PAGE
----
(please note, I am well aware this post is likely the most boring thing one could possibly write about. Stop reading now)

Very well.

  1. Lamp in my cooker ceases to function (after 2.5 years of faithful, light-giving service)
  2. Consult helpful Neff service manual, which details the procedure for changing the bulb. Step one is ‘unscrew the glass lens/cover over the lamp’.
  3. Attempt step one. Comprehensively fail, despite exerting progressively larger amounts of force on a piece of glass, in the top back corner of oven. Task is made harder by the fact the glass cover is essentially smooth and round, the metal fixing it’s located within is exceedingly thin and fragile looking, and I can easily exert enough force to move the entire oven.
  4. Conclude I am an idiot, or there is ‘a trick’.
  5. Ask an innocent bystander to follow procedure, in case my grasp of the English language has once again failed.
  6. Innocent bystander concludes that the instructions don’t really work, or that the glass cover is indeed stuck fast.
  7. Phone Neff service center, who answer on the sixth try.
  8. Helpful service guy does the ‘ahhhh, yes’ thing, complete with sound.
  9. Helpful service guy explains that the glass / socket interface gets gummed up with cooking fat and grease over time, which then burns in to form substance seemingly harder than diamond. Perhaps they should be coating the shuttle in fossilized bacon fat, I don’t know.
  10. Helpful service guy says the usual remedy is to switch the oven to its highest power setting, leave it on for half an hour, which should ‘loosen things’ up, and then remove the cover.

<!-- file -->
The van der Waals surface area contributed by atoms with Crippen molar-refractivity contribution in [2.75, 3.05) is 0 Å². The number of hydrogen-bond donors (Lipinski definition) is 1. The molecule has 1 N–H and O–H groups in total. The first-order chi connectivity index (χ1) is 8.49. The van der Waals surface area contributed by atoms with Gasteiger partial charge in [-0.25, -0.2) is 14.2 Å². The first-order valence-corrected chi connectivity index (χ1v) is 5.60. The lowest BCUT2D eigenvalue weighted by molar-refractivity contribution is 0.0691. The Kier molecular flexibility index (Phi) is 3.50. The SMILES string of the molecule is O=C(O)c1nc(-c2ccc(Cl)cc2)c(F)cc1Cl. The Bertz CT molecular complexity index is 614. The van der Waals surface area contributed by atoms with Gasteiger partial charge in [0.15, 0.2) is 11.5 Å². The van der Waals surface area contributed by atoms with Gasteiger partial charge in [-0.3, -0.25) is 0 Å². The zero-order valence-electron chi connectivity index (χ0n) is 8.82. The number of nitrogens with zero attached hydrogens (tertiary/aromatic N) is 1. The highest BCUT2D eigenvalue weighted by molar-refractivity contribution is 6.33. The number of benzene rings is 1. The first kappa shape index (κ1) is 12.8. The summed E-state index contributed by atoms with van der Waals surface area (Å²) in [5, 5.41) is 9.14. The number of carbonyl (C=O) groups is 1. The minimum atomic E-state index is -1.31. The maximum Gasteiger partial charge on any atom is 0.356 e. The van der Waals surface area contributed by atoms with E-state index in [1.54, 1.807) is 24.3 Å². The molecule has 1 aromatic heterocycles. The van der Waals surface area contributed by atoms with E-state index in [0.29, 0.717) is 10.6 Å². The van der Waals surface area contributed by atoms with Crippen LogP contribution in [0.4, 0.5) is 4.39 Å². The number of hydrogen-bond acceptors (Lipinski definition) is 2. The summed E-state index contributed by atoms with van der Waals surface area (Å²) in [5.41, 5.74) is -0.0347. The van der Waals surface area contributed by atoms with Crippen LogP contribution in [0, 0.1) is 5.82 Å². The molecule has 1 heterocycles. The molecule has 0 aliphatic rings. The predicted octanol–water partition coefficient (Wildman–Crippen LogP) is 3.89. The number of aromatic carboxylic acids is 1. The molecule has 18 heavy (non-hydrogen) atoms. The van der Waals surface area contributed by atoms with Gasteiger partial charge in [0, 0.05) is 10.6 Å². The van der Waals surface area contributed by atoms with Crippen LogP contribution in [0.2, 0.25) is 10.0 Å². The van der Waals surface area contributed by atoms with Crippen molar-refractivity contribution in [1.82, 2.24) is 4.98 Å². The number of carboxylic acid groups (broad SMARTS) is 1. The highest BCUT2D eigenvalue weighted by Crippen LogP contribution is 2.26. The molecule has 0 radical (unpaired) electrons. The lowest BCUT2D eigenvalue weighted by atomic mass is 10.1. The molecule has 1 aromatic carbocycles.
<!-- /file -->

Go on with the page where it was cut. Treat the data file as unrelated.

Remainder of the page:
11. Having put down the phone, contemplate the health & safety implications of trying to grapple with a stuck glass cover at the back of an oven where every piece of metal, glass and ceramic is at 300 degrees.
  12. Switch oven to highest power (which has in fact never been used before, ever – what the hell needs that kind of temperature to cook?) and wait.
  13. Don rigging gloves, and attempt to loosen cover (with a tea-towel between gloves and cover). Fail utterly.
  14. Attempt to try with just the gloves, and let go of the cover after about 300 milliseconds, since heat is really quite profound.
  15. Conclude that second-degree burns are the only outcome of this lunacy.
  16. Note that a replacement glass cover is £4, and a complete light assembly is £25 (on the parts section of the Neff website)
  17. Phone Neff again. Explain that lunatic heating procedure failed to loosen cover whatsoever. Helpful service lady suggests sending out an engineer, of course with a minimum call-out fee.
  18. Order replacement glass cover on Neff website.
  19. Cover turns up (the next day, I might add).
  20. Wearing gloves and safety goggles, take centre-punch + hammer to glass cover, which withstands several blows unscathed.
  21. Note replacement cover is ‘pretty thick glass’.
  22. Really beat away at the glass cover, which eventually half breaks off.
  23. Destroy remainder of cover with pliers.
  24. Finally remove shattered remains of bulb, clean up mess, insert new bulb and (gingerly) screw on new glass cover.
  25. There is light.

And so, from now on, assuming I remember, I will be loosening the cover once every six months or so.

Posted Saturday, March 1st, 2008 under Uncategorized.

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